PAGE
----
Z2 does not adopt an “one size fits all” approach to things like this and lets you decide. If you feel that you should decide on a case by case basis if each public field should be a variable or a property or instead go with a rule that all public fields should be properties, Z2 let’s you decide. Because, in the end, it might not even matter. The two versions of Test are identical. Even to the point that both the front end and back end compiler will strip away the property, leaving you just with a variable. The public API is the same for both versions, but in order to give the exact answer to what exactly happens, the answer to other questions must be known first, like if the build is debug or release mode, optimization level, inlineing, if the class is intended for dynamically linked libraries and so on.

Z2 will do instead just two things: first, give you the curtsy of keeping your property around when compiling in C++/Z2 interoperation mode, so you API looks nice and clean. Second, Z2 realizes that while there are some complex cases of getter and setters out there, in this simple case, where the property is read and write and only updates a single variable, the current syntax is too verbose, so PT 9.2 introduces this new syntax that is identical to the first:

class Test {
	property Name = name;
}
private {
	val name = 0;
}

Using this syntax, the compiler will “provide” you with getters and setters that will affect the variable that is at the right of the = sign.

Now it is time to see the resulting C++ code:

class Test {
public:
	int32 name;

	inline Test() {
		memset(this, 0, sizeof(Test));
	}

	inline Test(const Void&) {}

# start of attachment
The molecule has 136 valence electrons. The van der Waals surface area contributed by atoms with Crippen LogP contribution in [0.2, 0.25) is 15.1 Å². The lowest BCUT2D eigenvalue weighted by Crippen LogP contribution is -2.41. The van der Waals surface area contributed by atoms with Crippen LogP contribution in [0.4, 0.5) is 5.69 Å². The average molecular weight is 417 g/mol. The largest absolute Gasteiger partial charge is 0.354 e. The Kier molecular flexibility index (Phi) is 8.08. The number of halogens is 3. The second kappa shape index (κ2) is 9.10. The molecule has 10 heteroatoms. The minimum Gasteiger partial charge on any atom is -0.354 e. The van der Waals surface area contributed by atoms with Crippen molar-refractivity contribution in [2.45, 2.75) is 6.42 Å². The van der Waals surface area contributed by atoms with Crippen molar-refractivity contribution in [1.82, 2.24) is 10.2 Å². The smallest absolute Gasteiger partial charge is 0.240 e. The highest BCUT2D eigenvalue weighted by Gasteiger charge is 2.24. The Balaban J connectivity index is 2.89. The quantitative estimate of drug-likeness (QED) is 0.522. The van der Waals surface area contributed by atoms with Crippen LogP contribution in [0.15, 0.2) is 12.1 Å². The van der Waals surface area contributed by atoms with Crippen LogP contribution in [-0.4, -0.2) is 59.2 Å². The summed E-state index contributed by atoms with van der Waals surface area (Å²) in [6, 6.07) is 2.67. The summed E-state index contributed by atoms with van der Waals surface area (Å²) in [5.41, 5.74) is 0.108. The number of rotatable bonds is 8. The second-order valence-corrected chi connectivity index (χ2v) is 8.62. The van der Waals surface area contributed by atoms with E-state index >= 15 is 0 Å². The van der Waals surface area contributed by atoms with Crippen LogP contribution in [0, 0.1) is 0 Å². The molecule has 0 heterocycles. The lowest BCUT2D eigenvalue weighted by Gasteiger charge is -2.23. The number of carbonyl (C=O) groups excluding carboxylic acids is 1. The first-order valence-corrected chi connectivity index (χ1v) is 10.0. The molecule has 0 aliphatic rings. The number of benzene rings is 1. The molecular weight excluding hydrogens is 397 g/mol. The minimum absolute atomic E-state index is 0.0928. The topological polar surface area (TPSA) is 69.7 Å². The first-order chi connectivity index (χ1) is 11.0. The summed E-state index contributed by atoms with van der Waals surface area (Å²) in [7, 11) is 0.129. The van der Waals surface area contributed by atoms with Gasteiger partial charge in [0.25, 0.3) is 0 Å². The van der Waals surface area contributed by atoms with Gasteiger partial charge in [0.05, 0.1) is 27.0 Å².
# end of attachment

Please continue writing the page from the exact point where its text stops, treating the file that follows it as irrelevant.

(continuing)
inline int32 Name() const {
		return name;
	}

	inline void Name(int32 value) {
		name = value;
	}
};

The conversion is convention based. Randomly outputted C++ code from Z2 code can always be made to work with other C++ code, but the results might not be pretty. “Autogenerated” code has a reputation of being difficult to work with. So a conventions system is used to make everything look good and have predictable results. But there is also some heavy but standardized compromising always in use, because the object model, calling conventions and other details are subtly different between C++ and Z2.

But the class overall look nice and clean. I won’t discuss the details of getting this code into header files for now. Instead, let’s focus on the class. It has the same name as in Z2, but you will notice that the name variable is public. This is one of the compromises I talked about before. In C++, public/private/protected can affect you API/ABI compatibility, so by default, Z2 bypasses these possible resulting troubles by using public. One additional added benefit is that if you change a field from private to public in Z2, the C++ code does not need to be recompiled. There is an option for turning on protected and private access modifiers, but it is off by default.

Another thing you’ll notice is the second constructor (I’ll talk about the first one latter). This is another compromise. In Z2, everything is a class and there is no such thing as an implicitly unitized object. All Z2 constructors will fully initialize the instance. But C++ can skip this, mostly for built in types. The second constructor is present in every single class and is a NOP: it will leave your instance completely uninitialized. This is not for public use form C++ code, but it still must be present to satisfy Z2 API requirements. So all classes have a constructor that accepts a Void const reference and it can be always ignored because it is always guaranteed to do nothing! Nothing implies a full NOP: all members, on any depth will remain unitized, even virtual tables and other internals. Using an instance resulting from this constructor is an guaranteed error. Don’t use it!